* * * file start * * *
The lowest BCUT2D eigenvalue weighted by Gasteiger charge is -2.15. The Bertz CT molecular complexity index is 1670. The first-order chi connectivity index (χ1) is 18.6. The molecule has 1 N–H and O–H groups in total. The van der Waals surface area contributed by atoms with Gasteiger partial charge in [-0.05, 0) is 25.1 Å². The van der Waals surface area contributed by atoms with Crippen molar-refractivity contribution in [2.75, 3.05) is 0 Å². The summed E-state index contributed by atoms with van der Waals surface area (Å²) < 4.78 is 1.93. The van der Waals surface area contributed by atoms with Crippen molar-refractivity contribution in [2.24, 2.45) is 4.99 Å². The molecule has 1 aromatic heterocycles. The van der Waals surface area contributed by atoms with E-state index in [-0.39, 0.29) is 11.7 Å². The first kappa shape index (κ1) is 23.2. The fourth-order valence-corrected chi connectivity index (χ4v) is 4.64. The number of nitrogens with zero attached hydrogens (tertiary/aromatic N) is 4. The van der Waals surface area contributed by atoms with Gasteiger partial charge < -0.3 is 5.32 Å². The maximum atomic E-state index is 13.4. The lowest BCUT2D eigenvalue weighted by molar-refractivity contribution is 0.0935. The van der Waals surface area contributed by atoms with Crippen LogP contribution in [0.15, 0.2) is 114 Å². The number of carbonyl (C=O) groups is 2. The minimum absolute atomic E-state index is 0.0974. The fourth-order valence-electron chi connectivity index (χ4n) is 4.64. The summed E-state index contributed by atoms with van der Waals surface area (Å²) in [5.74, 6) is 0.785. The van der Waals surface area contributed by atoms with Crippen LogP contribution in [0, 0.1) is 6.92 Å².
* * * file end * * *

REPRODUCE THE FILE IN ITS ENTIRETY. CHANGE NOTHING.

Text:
The lowest BCUT2D eigenvalue weighted by Gasteiger charge is -2.15. The Bertz CT molecular complexity index is 1670. The first-order chi connectivity index (χ1) is 18.6. The molecule has 1 N–H and O–H groups in total. The van der Waals surface area contributed by atoms with Gasteiger partial charge in [-0.05, 0) is 25.1 Å². The van der Waals surface area contributed by atoms with Crippen molar-refractivity contribution in [2.75, 3.05) is 0 Å². The summed E-state index contributed by atoms with van der Waals surface area (Å²) < 4.78 is 1.93. The van der Waals surface area contributed by atoms with Crippen molar-refractivity contribution in [2.24, 2.45) is 4.99 Å². The molecule has 1 aromatic heterocycles. The van der Waals surface area contributed by atoms with E-state index in [-0.39, 0.29) is 11.7 Å². The first kappa shape index (κ1) is 23.2. The fourth-order valence-corrected chi connectivity index (χ4v) is 4.64. The number of nitrogens with zero attached hydrogens (tertiary/aromatic N) is 4. The van der Waals surface area contributed by atoms with Gasteiger partial charge < -0.3 is 5.32 Å². The maximum atomic E-state index is 13.4. The lowest BCUT2D eigenvalue weighted by molar-refractivity contribution is 0.0935. The van der Waals surface area contributed by atoms with Crippen LogP contribution in [0.15, 0.2) is 114 Å². The number of carbonyl (C=O) groups is 2. The minimum absolute atomic E-state index is 0.0974. The fourth-order valence-electron chi connectivity index (χ4n) is 4.64. The summed E-state index contributed by atoms with van der Waals surface area (Å²) in [5.74, 6) is 0.785. The van der Waals surface area contributed by atoms with Crippen LogP contribution in [0, 0.1) is 6.92 Å².